Somerset Wildlife Trust

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Ospreys in Somerset

by photographer, Tim Taylor

The story of osprey migration has been told many times before and people with an interest in birds will be aware that the birds they see in the UK tend to over-winter in Africa.  This is what gives us the opportunity to see them in Somerset as, during the autumn and spring migrations, birds occasionally stop near our lakes and reservoirs to fatten up before the flight south or to recover after arriving after their long journey north. 

The site where ospreys are most commonly seen on my patch is on Noah’s Lake at Shapwick Heath NNR. However, there was a new twist this year when a young bird arrived on September 1st at Hawkridge reservoir on the Quantock Hills just ten minutes drive away from my home. Usually stopovers of this sort are short, perhaps up to ten days, but on this occasion the visit has stretched to over 4 weeks.

The bird, ringed on its left leg with a blue ring ‘ND’, has spent its time moving between Hawkridge reservoir where it has been seen catching trout and rudd, and Ashford reservoir where is has been found catching pike. It is at this smaller reservoir where I felt my best opportunities for good photographs lay.

The photographic challenges and solutions

Distance from the bird Choice of site ­ smaller reservoir
Big lens ­ canon 600mm f4 + 1.4x teleconverter
Poor light High ISO ­ OK to use with Canon 1D Mk IV
Fairly fast motion of bird diving Minimum shutter speed 1/1600th second. 10 frames per second available on camera
Variable background ­ trees, water, sky while bird is on the move Use of manual mode on the camera ­ commonly ISO 1250, 1/1600th sec, f 5.6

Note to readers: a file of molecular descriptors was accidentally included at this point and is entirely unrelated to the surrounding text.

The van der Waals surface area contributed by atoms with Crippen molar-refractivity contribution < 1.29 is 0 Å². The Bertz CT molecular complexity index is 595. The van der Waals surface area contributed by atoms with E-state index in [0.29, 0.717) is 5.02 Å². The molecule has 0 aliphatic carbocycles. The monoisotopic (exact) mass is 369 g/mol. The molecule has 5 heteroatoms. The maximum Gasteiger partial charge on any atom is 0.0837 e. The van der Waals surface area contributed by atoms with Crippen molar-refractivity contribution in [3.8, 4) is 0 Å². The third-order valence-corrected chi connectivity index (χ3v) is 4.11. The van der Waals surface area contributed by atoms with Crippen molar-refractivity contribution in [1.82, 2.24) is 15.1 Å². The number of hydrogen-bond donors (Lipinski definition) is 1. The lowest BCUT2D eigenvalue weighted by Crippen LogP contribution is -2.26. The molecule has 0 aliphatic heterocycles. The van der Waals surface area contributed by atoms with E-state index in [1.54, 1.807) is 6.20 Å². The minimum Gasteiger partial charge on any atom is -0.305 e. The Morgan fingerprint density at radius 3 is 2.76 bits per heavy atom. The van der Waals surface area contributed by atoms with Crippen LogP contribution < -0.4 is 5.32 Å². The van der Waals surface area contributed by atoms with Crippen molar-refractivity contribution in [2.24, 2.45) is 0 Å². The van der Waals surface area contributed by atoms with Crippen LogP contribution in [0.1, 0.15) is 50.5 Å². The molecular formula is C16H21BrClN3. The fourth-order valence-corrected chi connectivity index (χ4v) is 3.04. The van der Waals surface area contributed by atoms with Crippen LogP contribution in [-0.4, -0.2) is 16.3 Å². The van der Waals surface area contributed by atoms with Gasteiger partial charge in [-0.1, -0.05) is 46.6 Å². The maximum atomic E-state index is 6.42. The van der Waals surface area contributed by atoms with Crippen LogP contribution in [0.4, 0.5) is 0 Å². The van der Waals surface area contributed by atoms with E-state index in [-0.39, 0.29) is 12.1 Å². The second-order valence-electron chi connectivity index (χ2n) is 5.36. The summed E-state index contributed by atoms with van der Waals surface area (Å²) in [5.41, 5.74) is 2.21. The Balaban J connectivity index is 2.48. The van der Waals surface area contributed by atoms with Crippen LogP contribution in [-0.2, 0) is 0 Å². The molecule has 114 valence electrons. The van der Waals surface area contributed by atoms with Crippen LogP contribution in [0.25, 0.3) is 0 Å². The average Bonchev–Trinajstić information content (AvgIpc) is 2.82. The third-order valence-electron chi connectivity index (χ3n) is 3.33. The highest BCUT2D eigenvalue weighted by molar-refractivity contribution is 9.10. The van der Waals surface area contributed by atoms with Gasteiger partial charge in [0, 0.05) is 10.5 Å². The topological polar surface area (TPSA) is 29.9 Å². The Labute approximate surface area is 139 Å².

Osprey with pike by Tim Taylor

About Tim Taylor

Tim is a hobby nature photographer living in Bridgwater. He spends much of his free time roaming the wild areas of Somerset capturing images of the abundant wildlife.

More of his pictures can be seen at


About Ospreys

The osprey (Pandion haliaetus) is a relatively large bird of prey, somewhat larger than a buzzard and with much longer wings spanning some 150-180cm or nearly 6 feet. Whilst it is clearly not on the scale of the golden eagle or white-tailed eagle that you may be lucky enough to see on a visit to Scotland, for us in the South of England, this is a most impressive visitor. Ospreys now breed in good numbers in Scotland but have also established themselves or been introduced to the Lake District, Wales and Rutland Water in England. The total breeding population in the UK has been estimated at up to 250-300 pairs. They are largely dependent on fish for their diet and because of this gravitate to areas with suitable lakes or lochs.

Learning about behaviour

As well as technical challenges, it was also necessary to learn the behavioural pattern of the osprey in order to know where to look for it and to recognise when it was about to dive for prey. The bird tended to shuffle to the edge of the limb on which it was perched, become more intent on staring down into the water, empty its bowels and then dive.

If I wasn’t paying attention, it was easy to miss the moment. We have observed that the interval between catching a fish can be as short as 90 minutes - however, 90 minutes doesn’t seem particularly short if you’re snatching a bit of time before work or if it’s pouring with rain so it’s best to get it right first time!

The pictures below I hope illustrate some of the thrill of watching these great birds

Landing in a tree by Tim Taylor

Landing in a tree © Tim Taylor

Watching for fish by Tim Taylor

Watching for fish © Tim Taylor

Lightening the load by Tim Taylor

Lightening the load © Tim Taylor

Diving osprey by Tim Taylor

Diving osprey © Tim Taylor

Diving by Tim Taylor

Diving © Tim Taylor

Osprey with pike by Tim Taylor

Osprey with pike © Tim Taylor

What we know about this osprey...

Brian Gibbs of Somerset Ornithological Society has found details of the origin of this osprey as follows:

Details of the colour ringed Osprey at Hawkridge Reservoir

I have received the details of the colour ringed juvenile Osprey ‘ND’ which was until recently at Hawkridge and Ashford Reservoirs. It was ringed by Roger Broad in Scotland (BTO:1421529), one of a brood of three on 10/07/12 near Loch Awe, Argyll. One of its two other siblings has also been found on its first journey south, but sadly got no further than Yorkshire where it was reported as a "rail casualty" on 02/09/12.
Hopefully this bird will be more successful on the rest of the journey south. Thanks to Roy Dennis and Roger Broad for providing the information.

To read the original forum post click here to go to the Somerset Ornithological Society forum